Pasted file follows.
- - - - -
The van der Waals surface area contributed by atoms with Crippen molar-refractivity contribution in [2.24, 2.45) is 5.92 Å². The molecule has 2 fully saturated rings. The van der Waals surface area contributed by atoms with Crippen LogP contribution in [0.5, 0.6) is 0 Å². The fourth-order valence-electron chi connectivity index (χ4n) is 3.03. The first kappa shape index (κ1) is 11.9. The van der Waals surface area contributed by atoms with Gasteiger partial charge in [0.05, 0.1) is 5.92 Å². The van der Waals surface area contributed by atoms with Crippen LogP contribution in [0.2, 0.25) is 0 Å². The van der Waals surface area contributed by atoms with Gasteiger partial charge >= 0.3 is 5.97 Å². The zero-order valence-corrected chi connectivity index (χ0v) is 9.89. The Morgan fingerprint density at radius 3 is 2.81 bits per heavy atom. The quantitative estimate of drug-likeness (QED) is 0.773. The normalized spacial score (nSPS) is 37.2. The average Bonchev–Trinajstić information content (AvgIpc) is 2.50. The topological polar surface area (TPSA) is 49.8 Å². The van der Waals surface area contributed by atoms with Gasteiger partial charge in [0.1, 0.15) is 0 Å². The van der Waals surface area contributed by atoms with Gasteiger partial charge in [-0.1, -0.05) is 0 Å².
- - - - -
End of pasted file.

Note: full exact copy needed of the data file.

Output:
The van der Waals surface area contributed by atoms with Crippen molar-refractivity contribution in [2.24, 2.45) is 5.92 Å². The molecule has 2 fully saturated rings. The van der Waals surface area contributed by atoms with Crippen LogP contribution in [0.5, 0.6) is 0 Å². The fourth-order valence-electron chi connectivity index (χ4n) is 3.03. The first kappa shape index (κ1) is 11.9. The van der Waals surface area contributed by atoms with Gasteiger partial charge in [0.05, 0.1) is 5.92 Å². The van der Waals surface area contributed by atoms with Crippen LogP contribution in [0.2, 0.25) is 0 Å². The van der Waals surface area contributed by atoms with Gasteiger partial charge >= 0.3 is 5.97 Å². The zero-order valence-corrected chi connectivity index (χ0v) is 9.89. The Morgan fingerprint density at radius 3 is 2.81 bits per heavy atom. The quantitative estimate of drug-likeness (QED) is 0.773. The normalized spacial score (nSPS) is 37.2. The average Bonchev–Trinajstić information content (AvgIpc) is 2.50. The topological polar surface area (TPSA) is 49.8 Å². The van der Waals surface area contributed by atoms with Gasteiger partial charge in [0.1, 0.15) is 0 Å². The van der Waals surface area contributed by atoms with Gasteiger partial charge in [-0.1, -0.05) is 0 Å².